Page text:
Calculate your progress; review your practices by keeping notes that will indicate how much time and energy you’ve invested in that particular practice.

Obviously, the most important principle of all would be to handle people nicely, be polite, gentle and afford some manners to this end. Avoid criticizing too much, don’t condemn anyone or gossip other people.

Is it so hard to show understanding and compassion instead of judgment and prejudice?

For some people it is, but you must not find yourself among them. By applying this simple advice, you’ll become a better person, supportive father/mother with empathy, carrying husband/wife and a tolerant individual.

It doesn’t matter if you believe in God or not, Jesus once told us: Treat others in the same way you’d like to be treated.

Sometimes negative feelings overwhelm us, but there are lots of different exercises for handling yourself by implementing self-control methods.

As a matter of fact, if a person wants to change the world, it should start with itself.

Many books convey the same message, but none of them has the capacity to explore the deepest secrets of one’s inner self.

Dale Carnegie explains his simple method for getting everything you want from other people by transforming your behavior and mindset.

Dale’s perspective has created these procedures which are also drawn from notable historical figures like Abraham Lincoln.

Although “How to Win Friends and Influence People” was written in 1935, Dale’s principles are timeless; his methods are useful even today.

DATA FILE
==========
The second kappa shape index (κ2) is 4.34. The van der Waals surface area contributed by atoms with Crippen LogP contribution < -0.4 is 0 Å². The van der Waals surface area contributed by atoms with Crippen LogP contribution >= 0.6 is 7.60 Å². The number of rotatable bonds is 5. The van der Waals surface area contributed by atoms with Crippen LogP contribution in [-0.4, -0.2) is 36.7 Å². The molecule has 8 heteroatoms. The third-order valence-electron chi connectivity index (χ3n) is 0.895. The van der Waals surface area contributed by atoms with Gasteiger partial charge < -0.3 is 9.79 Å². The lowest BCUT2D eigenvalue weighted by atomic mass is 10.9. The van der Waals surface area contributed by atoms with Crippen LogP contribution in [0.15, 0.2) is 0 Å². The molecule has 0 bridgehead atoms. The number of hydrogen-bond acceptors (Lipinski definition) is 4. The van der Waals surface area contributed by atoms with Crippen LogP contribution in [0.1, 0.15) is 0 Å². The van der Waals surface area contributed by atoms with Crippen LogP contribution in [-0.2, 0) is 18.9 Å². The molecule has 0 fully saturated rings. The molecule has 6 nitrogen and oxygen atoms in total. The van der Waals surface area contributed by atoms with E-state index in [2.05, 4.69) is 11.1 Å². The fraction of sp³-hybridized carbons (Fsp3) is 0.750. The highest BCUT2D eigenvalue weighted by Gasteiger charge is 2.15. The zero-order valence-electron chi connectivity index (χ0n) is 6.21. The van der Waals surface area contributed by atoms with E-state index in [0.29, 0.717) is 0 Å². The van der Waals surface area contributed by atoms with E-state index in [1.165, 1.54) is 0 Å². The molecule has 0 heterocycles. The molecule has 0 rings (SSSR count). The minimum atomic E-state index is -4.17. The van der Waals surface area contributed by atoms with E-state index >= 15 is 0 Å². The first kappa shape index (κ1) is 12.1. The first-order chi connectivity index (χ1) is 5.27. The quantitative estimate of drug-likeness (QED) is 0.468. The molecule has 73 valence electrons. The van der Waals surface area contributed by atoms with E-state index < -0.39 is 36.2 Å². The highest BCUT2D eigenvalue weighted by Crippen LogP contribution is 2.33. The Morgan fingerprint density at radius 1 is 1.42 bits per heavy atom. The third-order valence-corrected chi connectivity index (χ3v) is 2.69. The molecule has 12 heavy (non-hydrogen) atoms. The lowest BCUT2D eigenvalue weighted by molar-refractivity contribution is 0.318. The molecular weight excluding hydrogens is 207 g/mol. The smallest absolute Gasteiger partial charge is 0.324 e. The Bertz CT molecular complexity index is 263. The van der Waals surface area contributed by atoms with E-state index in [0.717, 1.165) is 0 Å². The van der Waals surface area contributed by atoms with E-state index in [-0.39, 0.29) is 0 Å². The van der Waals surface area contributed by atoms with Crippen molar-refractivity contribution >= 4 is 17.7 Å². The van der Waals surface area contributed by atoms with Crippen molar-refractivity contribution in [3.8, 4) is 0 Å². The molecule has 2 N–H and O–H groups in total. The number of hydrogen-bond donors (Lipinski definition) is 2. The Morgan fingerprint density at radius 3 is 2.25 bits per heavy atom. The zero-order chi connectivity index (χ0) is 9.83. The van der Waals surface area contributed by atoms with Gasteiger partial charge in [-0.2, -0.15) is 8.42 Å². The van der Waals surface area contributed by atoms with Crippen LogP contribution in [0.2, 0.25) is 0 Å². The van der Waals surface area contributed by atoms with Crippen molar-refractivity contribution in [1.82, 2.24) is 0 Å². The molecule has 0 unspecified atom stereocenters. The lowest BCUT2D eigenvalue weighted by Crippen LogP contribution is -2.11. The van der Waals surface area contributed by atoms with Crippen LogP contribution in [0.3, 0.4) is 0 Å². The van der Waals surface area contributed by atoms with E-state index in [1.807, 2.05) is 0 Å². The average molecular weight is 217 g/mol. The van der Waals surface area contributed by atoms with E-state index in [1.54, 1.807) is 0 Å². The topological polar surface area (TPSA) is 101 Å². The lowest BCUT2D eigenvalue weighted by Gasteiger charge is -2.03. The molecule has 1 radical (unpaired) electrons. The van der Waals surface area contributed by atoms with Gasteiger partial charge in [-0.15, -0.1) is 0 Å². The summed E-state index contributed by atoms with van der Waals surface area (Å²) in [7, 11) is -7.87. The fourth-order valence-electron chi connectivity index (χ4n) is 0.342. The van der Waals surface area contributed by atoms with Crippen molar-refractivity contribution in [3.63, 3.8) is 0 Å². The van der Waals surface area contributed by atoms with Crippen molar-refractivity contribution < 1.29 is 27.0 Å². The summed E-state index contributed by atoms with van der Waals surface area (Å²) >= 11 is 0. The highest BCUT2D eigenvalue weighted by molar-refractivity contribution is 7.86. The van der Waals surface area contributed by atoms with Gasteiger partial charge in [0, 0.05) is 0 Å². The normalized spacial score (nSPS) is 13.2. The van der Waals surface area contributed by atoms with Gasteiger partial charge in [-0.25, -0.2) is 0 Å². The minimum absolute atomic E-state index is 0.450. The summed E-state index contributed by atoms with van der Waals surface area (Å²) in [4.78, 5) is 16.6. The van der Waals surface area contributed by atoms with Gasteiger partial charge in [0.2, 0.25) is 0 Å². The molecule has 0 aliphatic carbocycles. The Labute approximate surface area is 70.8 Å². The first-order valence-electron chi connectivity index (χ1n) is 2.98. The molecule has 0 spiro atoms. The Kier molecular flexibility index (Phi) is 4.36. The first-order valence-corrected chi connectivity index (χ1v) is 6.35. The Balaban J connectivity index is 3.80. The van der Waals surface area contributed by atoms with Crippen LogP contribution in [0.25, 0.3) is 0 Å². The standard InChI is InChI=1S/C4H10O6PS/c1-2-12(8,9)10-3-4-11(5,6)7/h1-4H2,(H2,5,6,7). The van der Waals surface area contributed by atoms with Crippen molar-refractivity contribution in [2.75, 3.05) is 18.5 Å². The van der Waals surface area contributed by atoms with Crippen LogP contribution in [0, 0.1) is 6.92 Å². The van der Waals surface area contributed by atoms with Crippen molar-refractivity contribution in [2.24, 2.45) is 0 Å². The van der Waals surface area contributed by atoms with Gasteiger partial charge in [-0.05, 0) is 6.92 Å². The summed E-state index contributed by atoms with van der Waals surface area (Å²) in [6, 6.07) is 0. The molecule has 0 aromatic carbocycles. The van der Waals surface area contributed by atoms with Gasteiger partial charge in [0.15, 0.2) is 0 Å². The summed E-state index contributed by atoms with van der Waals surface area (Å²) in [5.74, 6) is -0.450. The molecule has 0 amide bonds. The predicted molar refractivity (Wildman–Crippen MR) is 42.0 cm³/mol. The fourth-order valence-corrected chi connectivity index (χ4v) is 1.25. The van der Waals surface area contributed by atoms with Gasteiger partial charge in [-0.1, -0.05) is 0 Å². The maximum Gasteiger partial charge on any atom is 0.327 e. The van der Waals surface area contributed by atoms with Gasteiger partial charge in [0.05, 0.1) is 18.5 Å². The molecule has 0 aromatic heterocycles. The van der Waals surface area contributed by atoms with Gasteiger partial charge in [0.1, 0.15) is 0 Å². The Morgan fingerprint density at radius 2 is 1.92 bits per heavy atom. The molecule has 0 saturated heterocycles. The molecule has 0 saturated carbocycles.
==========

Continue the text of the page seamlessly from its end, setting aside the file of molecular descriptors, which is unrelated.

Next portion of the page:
Do not think that some examples present in the book are dated because his message is everlasting.

Written in an easy to understand style, Dale targets the entire population by trying to inflict a little bit of wisdom in this crazy world.

Many people have recommended this classic to friends, family, acquaintances due to the change they felt after having understood the essence of the book.

Key Lessons from “How to Win Friends and Influence People PDF”

1.      Never argue with anyone
2.      Don’t listen to your ego
3.      Never start a conversation in an aggressive manner

Never argue with anyone

Since the only way to win an argument is to avoid discussing.

Generally speaking, arguments make people angry and defensive, no one wishes to lose an argument; even if you are the winner, still, you haven’t achieved anything.

So the best thing to do is to avoid arguing under any circumstances.

Don’t listen to your ego

We as people have a problem with our ego. It is a rarity to come along a person that easily admits its mistakes.

When you make such an admission; the person on the other side feels relieved and happy. It is much easier to talk with a transparent person ready to face full responsibility for its actions.

Always be honest and capable of listening.

Never start a conversation in an aggressive manner

Use gentle words to start a conversation.

Obviously, it is impossible to win over someone who feels certain negativity arising from you. First of all, you should begin by trying to understanding the interlocutor’s perspective.

Only then you can try to persuade them and change their point of view.